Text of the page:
>    However, consider an image in the middle of a sentence:
>
> | <p>This sentence has <img src="image.png" alt="[...]"> in it.</p>
>
>    Using a global |src| attribute, you're actually forced to insert
> markup simply to use the attribute:
>
> | <p>This sentence has <span src="image.png">[...]</span> in it.</p>
>
>     So while <img> would yield the equivalent of this...
>
> | <p>This sentence has [image data here] in it.</p>
>
>     ...the global |src| attribute would give you this:
>
> | <p>This sentence has <span>[image data here]</span> in it.</p>
>
>    What's more is that in XHTML, there's no reason people couldn't do
> the following:
>
> | <p>This sentence has <img src="image.png">[...]</img> in it.</p>
>
>    That's actually shorter than using <span> for the same thing, while
> not forcing you to leave a container element when the image fails to load.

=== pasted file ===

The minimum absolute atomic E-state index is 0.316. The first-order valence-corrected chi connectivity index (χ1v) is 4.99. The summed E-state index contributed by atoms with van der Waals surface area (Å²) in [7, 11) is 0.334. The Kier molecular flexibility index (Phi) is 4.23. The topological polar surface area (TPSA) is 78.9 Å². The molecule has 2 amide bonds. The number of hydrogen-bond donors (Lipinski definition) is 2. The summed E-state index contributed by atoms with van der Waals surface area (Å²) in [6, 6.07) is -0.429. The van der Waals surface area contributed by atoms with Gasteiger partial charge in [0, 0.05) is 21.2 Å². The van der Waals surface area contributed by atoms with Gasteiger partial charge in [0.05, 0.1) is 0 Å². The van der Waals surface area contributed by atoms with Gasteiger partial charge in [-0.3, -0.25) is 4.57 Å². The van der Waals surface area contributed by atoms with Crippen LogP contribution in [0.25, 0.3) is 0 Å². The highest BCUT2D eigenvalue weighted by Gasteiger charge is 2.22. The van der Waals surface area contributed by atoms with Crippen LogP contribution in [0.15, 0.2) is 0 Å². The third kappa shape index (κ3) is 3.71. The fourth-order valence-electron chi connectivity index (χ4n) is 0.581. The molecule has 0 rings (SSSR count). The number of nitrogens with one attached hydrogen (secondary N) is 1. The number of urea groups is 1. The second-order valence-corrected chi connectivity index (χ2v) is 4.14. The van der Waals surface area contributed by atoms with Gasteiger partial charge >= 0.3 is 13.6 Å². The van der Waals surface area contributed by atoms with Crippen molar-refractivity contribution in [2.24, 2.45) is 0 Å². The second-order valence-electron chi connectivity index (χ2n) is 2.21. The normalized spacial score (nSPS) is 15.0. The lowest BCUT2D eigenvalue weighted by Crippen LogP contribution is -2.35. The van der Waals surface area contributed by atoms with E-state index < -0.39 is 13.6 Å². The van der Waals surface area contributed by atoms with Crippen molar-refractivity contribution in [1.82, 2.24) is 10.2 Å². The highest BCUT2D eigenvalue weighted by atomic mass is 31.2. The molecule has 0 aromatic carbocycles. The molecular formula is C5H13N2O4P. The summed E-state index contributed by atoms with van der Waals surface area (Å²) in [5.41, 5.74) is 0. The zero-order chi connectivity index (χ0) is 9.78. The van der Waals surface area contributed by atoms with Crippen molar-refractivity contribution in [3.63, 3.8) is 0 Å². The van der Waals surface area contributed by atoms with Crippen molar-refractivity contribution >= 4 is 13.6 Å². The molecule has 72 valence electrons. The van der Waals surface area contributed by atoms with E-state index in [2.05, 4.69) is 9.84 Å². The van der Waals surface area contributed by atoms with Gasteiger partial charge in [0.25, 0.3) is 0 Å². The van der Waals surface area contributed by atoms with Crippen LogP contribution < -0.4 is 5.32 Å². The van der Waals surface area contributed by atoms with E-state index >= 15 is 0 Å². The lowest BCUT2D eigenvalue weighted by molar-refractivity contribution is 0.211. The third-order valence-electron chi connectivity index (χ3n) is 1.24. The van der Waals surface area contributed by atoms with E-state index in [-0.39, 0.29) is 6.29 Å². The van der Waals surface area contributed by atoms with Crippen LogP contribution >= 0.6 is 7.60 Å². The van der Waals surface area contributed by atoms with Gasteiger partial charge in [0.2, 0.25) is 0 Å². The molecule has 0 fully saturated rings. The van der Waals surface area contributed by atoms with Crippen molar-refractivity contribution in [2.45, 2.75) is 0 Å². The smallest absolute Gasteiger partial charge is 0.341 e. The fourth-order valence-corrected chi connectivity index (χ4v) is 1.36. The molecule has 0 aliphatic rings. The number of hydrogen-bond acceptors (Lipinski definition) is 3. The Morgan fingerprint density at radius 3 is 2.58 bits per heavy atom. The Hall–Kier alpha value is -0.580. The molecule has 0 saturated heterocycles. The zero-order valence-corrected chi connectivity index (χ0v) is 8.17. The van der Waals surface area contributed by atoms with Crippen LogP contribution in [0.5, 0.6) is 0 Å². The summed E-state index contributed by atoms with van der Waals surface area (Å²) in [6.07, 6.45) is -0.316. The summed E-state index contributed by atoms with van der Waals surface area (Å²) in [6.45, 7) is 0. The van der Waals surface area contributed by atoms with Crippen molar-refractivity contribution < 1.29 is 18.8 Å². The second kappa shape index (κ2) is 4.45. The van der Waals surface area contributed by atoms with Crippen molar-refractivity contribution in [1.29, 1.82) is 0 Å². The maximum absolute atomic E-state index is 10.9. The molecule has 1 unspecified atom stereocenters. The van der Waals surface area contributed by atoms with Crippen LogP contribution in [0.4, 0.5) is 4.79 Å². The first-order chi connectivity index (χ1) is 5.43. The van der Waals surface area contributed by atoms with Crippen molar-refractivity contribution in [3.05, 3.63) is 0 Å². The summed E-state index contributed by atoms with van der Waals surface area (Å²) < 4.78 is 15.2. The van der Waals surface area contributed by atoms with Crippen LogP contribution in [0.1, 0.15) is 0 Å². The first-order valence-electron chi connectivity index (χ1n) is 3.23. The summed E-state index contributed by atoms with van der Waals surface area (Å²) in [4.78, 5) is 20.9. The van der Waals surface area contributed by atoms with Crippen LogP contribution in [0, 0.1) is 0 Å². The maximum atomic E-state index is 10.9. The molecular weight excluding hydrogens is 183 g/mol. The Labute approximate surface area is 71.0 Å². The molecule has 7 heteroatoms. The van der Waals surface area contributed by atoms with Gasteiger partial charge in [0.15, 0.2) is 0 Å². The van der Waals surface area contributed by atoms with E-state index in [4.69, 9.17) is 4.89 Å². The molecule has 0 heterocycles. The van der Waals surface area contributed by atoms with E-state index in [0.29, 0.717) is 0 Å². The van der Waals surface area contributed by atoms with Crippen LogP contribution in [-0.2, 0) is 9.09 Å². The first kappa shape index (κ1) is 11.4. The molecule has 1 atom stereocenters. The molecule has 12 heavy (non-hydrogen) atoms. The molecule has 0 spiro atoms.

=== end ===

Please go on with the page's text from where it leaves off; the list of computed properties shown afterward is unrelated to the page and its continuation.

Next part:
>
> > Apparently we're talking about different types of images. I'm not
> > proposing to remove <img>, [because] there are clearly images that aren't
> > just text replacements / can't be replaced by text.
>
>    In my opinion, that represents the only truly semantic use case.
>
> > Yet there are images
> > that do communicate well-definable chunks of information.
> >
> > An example: http://design-noir.de/log/2006/12/immer-noch-nicht-gezahlt/
>
>    The image is irreplaceable when you're using it as evidence, so while
> text fallback for the letter is enough to read the letter, it is simply
> a distant second best to the image itself.
>
> > Or just think of the million logos out there, like
> > <http://www.linguatec.net/images/logos/linguatec.de.gif>.
>
>    The whole point of a logo is to leave a visual imprint in the